To ex-American star Moldoveanu, job market is 30 NBA teams

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Vlad Moldoveanu isn’t so different than the legion of recent college graduates looking for work. He received a degree in international media with a minor in history from American University on May 7, plans to start a charity in his native Romania and preps for interviews with prospective employers.

That means he rarely leaves the basketball court.

Six days each week, American assistant coach Lamar Barrett puts Moldoveanu through workouts at the school or St. John’s College High School. This is how Moldoveanu spends his time in basketball limbo, waiting for his professional career to begin.

Sure, the 6-foot-9 forward averaged 20.4 points per game for American last season and was a two-time All-Patriot League pick. Offers to play in Europe are on the table. But the NBA draft is Thursday in Newark, N.J. Though Moldoveanu isn’t listed in any of the major mock drafts, he’s determined to see if he can catch on with an NBA team.

“It’s overwhelming not knowing where you’re going to end up,” Moldoveanu said. “But it’s not like, ‘Oh, I’m not going to have a job.’ “

Moldoveanu adopted a methodical approach to his quest. Perhaps that comes from his mother, Carmen Tocala, better known as the hard-charging president of the Romanian basketball federation. She’s Romania’s David Stern, quipped one American staffer, referencing the NBA’s irascible commissioner. Moldoveanu describes her as “kind of a big deal.”

Every day, Tocala and Moldoveanu text or chat. She’s been his harshest critic since he was a youngster on Romania’s national team.

“When I make a shot, I could shoot better,” Moldoveanu said. “I’ve learned how to take it in a good way, not in a bad way and get mad. … You do some things right, but you always need to point out things you can do better.”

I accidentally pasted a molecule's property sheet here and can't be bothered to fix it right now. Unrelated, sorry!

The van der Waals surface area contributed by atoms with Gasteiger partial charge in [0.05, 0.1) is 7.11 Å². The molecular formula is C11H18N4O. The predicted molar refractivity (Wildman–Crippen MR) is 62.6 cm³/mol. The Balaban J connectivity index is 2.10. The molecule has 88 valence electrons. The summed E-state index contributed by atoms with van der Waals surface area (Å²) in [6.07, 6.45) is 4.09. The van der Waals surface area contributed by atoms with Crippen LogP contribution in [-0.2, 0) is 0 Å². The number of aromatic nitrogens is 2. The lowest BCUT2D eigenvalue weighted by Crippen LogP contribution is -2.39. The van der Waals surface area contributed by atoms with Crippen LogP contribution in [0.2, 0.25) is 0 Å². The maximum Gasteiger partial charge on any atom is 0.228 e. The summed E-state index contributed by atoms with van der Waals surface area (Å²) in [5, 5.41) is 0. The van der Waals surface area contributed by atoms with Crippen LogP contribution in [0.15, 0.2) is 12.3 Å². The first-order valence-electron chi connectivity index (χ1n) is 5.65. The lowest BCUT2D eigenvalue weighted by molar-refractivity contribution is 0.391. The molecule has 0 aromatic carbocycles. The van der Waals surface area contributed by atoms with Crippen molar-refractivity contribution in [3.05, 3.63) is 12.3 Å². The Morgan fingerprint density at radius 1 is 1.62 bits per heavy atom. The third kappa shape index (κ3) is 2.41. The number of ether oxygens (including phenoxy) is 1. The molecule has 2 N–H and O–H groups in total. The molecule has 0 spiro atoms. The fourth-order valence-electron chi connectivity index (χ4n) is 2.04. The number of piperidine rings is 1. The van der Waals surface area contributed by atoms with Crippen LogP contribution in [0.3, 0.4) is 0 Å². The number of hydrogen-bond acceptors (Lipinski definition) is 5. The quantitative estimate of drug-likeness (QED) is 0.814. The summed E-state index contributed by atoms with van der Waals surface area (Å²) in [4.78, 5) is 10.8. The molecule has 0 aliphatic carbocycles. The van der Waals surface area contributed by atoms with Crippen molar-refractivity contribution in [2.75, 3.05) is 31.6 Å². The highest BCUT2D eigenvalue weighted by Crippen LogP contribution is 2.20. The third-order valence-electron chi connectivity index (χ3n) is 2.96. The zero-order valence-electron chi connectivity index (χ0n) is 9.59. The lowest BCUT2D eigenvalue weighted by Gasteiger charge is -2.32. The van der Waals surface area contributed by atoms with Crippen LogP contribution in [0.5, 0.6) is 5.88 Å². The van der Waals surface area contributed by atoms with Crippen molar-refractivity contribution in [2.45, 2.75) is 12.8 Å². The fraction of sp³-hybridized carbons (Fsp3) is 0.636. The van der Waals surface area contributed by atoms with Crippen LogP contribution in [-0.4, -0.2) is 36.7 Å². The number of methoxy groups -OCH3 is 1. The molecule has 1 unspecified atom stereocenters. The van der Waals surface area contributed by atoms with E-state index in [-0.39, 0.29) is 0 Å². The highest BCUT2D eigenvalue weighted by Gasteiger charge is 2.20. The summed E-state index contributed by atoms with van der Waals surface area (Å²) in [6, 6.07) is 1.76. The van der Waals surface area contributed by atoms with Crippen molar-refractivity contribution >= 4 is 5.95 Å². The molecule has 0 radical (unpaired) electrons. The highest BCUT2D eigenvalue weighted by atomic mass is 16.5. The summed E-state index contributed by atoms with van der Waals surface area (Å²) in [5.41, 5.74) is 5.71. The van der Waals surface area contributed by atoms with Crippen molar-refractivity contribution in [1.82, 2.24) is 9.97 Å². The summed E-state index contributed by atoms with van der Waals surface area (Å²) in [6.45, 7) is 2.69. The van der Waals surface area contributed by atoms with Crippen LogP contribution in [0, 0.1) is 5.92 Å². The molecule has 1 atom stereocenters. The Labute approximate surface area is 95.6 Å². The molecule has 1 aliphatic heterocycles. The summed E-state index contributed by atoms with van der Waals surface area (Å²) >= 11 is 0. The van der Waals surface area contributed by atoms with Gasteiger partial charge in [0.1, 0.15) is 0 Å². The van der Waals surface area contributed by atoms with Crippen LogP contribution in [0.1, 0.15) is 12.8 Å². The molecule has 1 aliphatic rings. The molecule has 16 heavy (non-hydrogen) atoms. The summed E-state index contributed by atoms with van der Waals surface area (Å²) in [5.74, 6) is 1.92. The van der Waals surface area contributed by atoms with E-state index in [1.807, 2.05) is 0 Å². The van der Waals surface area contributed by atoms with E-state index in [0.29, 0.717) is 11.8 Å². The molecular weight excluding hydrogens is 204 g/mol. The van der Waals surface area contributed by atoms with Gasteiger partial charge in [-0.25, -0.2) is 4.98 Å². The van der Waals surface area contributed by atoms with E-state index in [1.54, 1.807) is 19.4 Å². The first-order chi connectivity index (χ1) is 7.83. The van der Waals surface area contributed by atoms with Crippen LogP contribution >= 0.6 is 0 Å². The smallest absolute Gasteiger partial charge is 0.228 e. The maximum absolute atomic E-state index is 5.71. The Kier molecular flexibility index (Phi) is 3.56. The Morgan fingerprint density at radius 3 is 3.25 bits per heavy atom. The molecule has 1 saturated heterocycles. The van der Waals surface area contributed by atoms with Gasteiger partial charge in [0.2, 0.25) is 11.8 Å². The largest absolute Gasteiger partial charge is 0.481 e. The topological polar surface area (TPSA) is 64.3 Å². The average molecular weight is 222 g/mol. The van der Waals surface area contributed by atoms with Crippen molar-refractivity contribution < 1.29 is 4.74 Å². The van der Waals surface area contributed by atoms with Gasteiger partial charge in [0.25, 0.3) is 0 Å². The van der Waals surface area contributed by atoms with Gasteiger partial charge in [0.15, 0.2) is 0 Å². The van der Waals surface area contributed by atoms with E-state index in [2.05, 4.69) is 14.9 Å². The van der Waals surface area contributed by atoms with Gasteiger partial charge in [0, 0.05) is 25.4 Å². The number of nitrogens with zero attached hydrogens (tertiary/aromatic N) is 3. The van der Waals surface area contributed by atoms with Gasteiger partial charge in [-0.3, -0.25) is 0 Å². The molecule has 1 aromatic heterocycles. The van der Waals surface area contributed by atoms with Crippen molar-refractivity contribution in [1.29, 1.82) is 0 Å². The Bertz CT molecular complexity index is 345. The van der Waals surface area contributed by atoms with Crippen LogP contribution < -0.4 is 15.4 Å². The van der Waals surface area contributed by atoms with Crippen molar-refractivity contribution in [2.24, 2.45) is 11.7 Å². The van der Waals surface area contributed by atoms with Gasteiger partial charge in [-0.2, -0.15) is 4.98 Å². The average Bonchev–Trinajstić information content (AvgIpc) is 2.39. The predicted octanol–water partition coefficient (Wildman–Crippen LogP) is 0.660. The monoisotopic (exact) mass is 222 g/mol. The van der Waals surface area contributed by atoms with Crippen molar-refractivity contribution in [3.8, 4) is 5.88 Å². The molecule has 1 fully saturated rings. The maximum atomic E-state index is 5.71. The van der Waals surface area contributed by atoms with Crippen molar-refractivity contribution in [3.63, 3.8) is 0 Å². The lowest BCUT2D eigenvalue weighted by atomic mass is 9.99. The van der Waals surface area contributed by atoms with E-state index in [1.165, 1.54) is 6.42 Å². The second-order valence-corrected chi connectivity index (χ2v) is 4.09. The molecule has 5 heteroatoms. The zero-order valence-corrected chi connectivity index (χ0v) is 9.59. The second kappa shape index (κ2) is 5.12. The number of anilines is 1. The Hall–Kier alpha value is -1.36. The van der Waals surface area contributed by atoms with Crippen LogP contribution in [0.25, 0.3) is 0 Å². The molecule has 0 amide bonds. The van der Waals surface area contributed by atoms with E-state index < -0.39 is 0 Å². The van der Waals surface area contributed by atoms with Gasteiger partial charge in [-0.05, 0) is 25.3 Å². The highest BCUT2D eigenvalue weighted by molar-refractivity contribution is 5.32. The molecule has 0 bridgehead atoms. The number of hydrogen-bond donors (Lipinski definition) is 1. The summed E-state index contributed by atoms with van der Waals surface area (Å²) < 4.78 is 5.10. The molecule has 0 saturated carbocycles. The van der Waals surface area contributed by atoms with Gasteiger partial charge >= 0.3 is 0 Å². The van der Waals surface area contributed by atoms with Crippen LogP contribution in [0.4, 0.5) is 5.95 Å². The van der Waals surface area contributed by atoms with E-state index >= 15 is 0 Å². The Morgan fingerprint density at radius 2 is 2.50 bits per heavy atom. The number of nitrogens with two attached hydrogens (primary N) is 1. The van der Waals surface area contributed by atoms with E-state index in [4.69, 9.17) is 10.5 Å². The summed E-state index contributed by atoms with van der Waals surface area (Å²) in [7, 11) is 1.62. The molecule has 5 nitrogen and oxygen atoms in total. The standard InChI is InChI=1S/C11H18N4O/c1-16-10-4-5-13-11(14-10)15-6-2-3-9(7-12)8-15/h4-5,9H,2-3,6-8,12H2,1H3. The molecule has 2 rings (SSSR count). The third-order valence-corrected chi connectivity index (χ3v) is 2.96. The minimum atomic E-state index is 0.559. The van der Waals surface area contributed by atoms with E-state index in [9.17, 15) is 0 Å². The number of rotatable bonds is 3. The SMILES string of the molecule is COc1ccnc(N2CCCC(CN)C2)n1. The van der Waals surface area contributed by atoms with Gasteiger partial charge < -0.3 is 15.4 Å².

On his mother’s advice, Moldoveanu decided to table the European offers to pursue the NBA. That hasn’t allowed much down time.

To market himself, Moldoveanu played in the college all-star game at Reliant Stadium in Houston the night before the Final Four. Moldoveanu said he was the only participant doing homework. The Portsmouth Invitational Tournament in Portsmouth, Va., followed. Moldoveanu participated in the NBA’s Eurocamp in Treviso, Italy, from June 11 to 13.

In his spare time, Moldoveanu will play for Romania at the World University Games in Shenzhen, China, from Aug. 11 to 21.

At some point, perhaps, he’ll find time to sleep.

For now, Barrett prepares Moldoveanu for his on-court interviews. Moldoveanu shuns professional trainers. He believes his assistant coaches already know his game, inside and out, and are better positioned than a stranger to strengthen his weaknesses.

Barrett, who figured Moldoveanu would simply hire a trainer, starts with five or 10 ballhandling drills. Next up is shooting on the move, particularly coming off curls or screens. Improving Moldoveanu’s shooting off the dribble, is another focus.

“He’s not going to get more athletic. He’s not going to grow,” Barrett said. “So, he needs to work on putting the ball on the floor better and finishing in the post against long and athletic guys.”

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